Fox premiered at least four shows aimed at 18-to-34-year-olds: "Get Real," "Harsh Realm," "Action" and "Ryan Caulfield." None has caught on with viewers.
"Consumers have a consideration set," said Bruce Groelich, senior VP-worldwide media research director at MediaVest Worldwide, New York. "They say, 'I'm going to look at these certain channels.' What's been happening at Fox is that among the younger people, it's not the first place they turn any more. In terms of preference, kids are turning first to the WB."
Fox isn't alone in trying to co-opt the WB crowd. NBC's "Freaks & Geeks" and ABC's "Wasteland" also have tried, unsuccessfully, to reach younger viewers.
David Poltrack, CBS exec VP-planning and research, said the strategy of going after the WB audience was wrong for a number of reasons. CBS' audience skews older, and the network has aggressively promoted the merits of older viewers in recent years.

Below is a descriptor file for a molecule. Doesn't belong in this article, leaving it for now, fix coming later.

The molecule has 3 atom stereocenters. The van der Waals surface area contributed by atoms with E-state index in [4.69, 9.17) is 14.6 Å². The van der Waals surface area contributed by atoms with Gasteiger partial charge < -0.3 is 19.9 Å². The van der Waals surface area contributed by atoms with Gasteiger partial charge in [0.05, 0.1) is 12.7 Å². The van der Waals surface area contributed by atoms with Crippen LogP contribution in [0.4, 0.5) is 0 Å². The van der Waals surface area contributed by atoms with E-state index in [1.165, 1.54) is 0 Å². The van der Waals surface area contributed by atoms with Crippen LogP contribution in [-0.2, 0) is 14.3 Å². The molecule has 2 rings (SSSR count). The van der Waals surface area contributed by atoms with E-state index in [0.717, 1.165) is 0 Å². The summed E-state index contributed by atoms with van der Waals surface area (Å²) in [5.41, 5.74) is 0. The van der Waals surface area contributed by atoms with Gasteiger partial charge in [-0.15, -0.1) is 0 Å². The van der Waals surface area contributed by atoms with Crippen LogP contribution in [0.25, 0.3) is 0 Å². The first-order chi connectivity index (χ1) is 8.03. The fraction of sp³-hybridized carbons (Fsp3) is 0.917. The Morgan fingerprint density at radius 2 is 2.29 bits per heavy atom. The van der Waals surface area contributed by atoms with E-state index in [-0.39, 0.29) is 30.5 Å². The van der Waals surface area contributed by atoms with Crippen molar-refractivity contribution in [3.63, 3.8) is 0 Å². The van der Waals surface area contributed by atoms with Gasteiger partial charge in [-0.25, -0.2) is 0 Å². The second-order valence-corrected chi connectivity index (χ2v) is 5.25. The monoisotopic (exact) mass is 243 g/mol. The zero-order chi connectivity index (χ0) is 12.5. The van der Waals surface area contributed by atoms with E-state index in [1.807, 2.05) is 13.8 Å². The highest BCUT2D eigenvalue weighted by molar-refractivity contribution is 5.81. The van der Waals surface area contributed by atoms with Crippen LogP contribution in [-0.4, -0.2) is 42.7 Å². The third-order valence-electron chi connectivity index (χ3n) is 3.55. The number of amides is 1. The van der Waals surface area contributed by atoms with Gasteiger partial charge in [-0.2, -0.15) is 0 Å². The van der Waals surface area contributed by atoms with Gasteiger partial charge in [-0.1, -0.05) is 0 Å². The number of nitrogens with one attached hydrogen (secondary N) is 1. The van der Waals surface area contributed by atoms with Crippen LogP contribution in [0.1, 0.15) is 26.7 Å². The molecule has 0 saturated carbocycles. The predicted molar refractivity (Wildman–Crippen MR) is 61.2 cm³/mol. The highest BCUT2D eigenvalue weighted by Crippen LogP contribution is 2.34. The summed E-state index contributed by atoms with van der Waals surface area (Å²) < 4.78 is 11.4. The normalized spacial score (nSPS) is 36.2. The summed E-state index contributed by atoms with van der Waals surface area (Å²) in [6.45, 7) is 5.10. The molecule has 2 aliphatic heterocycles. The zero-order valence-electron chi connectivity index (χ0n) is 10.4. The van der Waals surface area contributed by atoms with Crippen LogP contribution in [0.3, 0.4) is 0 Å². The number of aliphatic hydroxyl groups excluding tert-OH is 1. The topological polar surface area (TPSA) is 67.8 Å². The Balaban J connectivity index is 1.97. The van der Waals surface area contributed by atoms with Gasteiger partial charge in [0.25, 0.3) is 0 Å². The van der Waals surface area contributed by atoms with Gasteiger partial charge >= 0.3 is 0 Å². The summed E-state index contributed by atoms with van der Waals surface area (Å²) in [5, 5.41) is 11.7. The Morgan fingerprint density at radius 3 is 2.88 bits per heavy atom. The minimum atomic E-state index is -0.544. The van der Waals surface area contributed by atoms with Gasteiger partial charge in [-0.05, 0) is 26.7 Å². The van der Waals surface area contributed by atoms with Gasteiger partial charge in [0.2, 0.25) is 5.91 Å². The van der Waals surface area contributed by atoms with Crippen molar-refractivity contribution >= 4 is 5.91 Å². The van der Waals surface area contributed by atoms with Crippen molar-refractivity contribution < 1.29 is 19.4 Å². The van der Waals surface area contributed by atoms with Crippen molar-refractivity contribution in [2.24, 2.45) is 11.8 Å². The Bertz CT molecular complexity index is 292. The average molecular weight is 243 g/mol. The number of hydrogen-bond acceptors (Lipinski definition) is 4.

"The problem with the strategy is that if you succeed in getting the WB audience, you have made it easier to reach, and you'll eliminate the premium Madison Avenue puts on it. And if you fail, you end up with no one," Mr. Poltrack said. "Since the bigger networks don't usually target that narrowly, some of these shows have ratings below anything we've seen before."
Indeed, for the first five weeks of the season, most of the youth-oriented Fox, NBC and ABC shows scored ratings of between 2.6 and 3.8, as measured by Nielsen Media Research.
Mr. Poltrack said that between 1991 and 1995 no program on CBS, ABC, NBC or Fox had an average rating lower than a 4 in the early weeks of the season.
Jon Nesvig, president of sales for Fox, bristles at the notion that Fox's programming doesn't appeal to 18 to 34 year olds. He concedes that some new programming hasn't worked, but cites the network's strength in that demographic with "Ally McBeal" and other shows.
"Each network has its own personality," noted Lyle Schwartz, senior VP-director of media research, Media Edge, New York. "The WB has carved out a real nice niche. They're the first stop for that 18-to-34-year-old group right now."
According to Mr. Schwartz, the problem the other networks have in going after that group is: "You really can't just drop in a program that's different from what viewers expect to see on your network. Fox has matured. It's grown bigger than just [the] 18 to 34 [group]. And clearly the other networks [have] as